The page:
You’re referring to results of a long-running National Institutes of Health study of the effect of diet on the course of breast cancer. The 48,835 women participating were randomly assigned to lower their fat intake to 20 percent of daily calories or to eat as usual for 8.5 years. (The amount of fat in their usual diets averaged 32 percent of calories.) None of the women had breast cancer when they joined the study. All were between the ages of 50 and 79.
Over the years, 1,764 of them were diagnosed with breast cancer, but over time, those on the low-fat diet were 35 percent less likely to die of any cause than the women who made no dietary change. Even 20 years later, women who followed the low-fat diet had a 15 percent lower overall mortality rate and a 21 percent lower risk of dying from breast cancer than those in the other group.
I should mention that the women on the low-fat diet didn’t always manage to reduce their fat consumption to 20 percent of daily calories. Study leader Rowan Chlebowski, M.D., Ph.D., of the Los Angeles Biomedical Research Institute at Harbor-UCLA Medical Center said that most of them got their fat consumption down to about 24.5 percent of daily calories, although this “drifted up to about 29 percent.” Even so, the women in this group who developed breast cancer had a lower risk of death than those who developed the disease and hadn’t changed their eating habits.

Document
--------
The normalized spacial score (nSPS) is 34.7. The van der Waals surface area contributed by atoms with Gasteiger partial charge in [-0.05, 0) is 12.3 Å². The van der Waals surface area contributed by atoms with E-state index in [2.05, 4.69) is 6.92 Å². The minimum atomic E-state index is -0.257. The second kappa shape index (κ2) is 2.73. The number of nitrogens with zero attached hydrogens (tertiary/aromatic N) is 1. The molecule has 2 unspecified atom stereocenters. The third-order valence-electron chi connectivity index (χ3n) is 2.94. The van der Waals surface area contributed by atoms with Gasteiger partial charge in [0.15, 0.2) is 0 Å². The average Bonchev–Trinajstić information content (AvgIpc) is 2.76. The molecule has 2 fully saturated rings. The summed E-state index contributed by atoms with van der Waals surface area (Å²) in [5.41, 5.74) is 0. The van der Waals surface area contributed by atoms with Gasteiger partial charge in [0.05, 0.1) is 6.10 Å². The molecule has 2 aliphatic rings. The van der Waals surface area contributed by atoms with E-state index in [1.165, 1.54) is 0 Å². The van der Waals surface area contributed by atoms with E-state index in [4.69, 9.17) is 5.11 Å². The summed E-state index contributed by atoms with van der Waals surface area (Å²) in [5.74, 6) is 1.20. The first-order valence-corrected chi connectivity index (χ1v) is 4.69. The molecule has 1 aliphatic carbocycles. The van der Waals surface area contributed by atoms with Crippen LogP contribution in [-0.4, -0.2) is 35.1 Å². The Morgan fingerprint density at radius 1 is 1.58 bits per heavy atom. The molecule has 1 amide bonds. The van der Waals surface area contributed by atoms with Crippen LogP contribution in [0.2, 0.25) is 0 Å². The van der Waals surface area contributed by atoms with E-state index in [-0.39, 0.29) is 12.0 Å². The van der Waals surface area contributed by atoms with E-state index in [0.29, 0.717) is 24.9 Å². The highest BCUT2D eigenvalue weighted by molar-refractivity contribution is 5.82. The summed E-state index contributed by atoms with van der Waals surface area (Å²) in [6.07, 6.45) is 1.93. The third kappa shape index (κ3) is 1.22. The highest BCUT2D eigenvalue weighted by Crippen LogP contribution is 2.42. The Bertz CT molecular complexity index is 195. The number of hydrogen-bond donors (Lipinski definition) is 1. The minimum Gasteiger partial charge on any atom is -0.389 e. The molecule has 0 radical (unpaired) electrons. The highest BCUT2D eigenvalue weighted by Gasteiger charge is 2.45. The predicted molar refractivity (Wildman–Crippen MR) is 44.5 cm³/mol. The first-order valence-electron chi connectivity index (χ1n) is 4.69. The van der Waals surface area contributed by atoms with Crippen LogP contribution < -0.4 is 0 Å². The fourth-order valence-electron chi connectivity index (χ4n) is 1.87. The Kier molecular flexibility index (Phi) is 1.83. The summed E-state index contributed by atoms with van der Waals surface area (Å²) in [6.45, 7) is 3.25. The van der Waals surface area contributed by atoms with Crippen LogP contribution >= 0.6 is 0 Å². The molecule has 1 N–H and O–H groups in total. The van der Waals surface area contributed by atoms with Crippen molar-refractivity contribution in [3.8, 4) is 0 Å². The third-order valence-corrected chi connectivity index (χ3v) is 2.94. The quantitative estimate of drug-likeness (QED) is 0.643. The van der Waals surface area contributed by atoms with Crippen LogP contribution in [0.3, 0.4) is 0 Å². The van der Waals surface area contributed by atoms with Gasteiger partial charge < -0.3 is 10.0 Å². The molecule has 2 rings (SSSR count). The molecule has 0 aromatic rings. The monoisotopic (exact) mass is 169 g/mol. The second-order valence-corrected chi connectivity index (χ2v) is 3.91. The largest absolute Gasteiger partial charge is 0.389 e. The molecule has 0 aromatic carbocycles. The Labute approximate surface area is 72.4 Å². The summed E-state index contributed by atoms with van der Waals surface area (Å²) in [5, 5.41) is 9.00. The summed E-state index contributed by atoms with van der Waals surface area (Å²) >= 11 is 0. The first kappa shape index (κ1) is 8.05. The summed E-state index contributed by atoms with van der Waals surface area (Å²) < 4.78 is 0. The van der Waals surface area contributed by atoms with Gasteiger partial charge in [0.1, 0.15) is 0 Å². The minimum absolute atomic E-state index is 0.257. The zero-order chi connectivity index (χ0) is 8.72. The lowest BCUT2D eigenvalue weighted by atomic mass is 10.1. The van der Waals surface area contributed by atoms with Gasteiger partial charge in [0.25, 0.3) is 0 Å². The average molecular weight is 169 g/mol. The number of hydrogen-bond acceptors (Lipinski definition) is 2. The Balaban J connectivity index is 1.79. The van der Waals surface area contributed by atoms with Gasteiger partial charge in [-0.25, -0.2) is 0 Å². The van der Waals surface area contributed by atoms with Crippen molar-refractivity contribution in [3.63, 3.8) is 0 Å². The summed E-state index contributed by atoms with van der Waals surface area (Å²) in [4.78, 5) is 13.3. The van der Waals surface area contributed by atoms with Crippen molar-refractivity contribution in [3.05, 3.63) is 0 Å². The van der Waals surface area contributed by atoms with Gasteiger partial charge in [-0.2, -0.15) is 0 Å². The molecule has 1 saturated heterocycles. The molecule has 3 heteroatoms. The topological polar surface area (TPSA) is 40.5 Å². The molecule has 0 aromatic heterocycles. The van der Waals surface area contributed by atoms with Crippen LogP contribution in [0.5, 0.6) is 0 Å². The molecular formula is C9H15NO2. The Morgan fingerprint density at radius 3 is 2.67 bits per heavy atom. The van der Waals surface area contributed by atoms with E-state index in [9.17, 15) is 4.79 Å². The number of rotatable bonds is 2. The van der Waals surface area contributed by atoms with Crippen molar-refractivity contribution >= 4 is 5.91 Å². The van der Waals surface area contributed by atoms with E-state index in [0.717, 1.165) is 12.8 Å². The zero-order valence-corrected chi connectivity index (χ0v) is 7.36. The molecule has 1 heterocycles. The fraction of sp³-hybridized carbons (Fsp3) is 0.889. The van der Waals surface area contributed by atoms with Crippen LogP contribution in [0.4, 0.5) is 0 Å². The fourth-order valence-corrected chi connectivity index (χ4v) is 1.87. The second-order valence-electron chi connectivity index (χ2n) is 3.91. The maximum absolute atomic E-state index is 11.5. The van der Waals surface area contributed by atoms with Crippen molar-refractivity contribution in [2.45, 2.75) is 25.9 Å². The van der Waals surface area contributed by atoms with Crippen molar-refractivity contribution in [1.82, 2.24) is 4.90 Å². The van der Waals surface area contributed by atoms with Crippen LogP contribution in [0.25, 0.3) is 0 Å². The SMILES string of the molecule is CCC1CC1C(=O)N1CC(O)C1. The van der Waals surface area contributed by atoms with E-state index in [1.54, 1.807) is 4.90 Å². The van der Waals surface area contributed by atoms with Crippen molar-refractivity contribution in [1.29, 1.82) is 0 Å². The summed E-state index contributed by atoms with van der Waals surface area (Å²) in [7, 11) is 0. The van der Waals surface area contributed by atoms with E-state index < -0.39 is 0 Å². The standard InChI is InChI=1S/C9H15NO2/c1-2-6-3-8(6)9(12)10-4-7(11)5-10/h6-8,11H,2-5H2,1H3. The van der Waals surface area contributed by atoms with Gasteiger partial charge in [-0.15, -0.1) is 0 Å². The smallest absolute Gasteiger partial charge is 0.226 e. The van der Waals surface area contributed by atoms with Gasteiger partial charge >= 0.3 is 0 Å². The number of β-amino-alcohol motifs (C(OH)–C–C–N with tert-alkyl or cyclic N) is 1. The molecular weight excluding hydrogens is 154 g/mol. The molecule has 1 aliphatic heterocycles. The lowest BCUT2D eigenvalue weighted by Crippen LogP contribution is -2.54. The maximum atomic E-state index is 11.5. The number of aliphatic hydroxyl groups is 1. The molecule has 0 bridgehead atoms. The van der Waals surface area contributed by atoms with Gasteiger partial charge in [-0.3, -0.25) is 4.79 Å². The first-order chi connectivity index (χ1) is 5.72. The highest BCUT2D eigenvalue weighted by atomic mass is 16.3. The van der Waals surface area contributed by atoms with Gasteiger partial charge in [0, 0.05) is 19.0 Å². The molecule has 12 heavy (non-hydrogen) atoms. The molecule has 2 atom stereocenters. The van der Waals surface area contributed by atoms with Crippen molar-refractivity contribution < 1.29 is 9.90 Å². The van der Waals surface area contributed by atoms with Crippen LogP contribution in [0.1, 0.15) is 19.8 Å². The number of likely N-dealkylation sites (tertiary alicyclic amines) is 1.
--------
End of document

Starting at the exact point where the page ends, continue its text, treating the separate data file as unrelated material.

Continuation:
The low-fat diet the women were asked to follow was similar to the DASH diet (Dietary Approaches To Stop Hypertension) developed by the National Heart, Lung and Blood Institute, a branch of the National Institutes of Health. It involves consuming less salt and fat and eating more fruits, vegetables, whole grains, and low-fat dairy products than most people eat. It is low in saturated fat, total fat, and cholesterol and includes much less red meat and fewer sweets and sugared beverages than the typical American diet. The DASH diet is associated with lower risks of breast, colorectal and prostate cancer.
Other studies have shown that women with a higher intake of olive oil have less breast cancer. Omega-3 fats, found in cold-water fish (like salmon and sardines), freshly ground flaxseed, hemp seeds, and walnuts, also appear to inhibit the growth of breast tumors. I recommend taking two grams of supplemental fish oil daily as well as eating 8 to 10 servings a day of vegetables and fruit. And be aware that women who eat the most red meat have a significantly higher breast cancer risk than those who eat the least or none.
Andrew Weil, M.D.
Rowan T. Chlebowski et al, “Association of Low-Fat Dietary Pattern With Breast Cancer Overall Survival” presentation at American Society for Clinical Oncology Conference May 31 to June 4, 2019, Chicago, IL.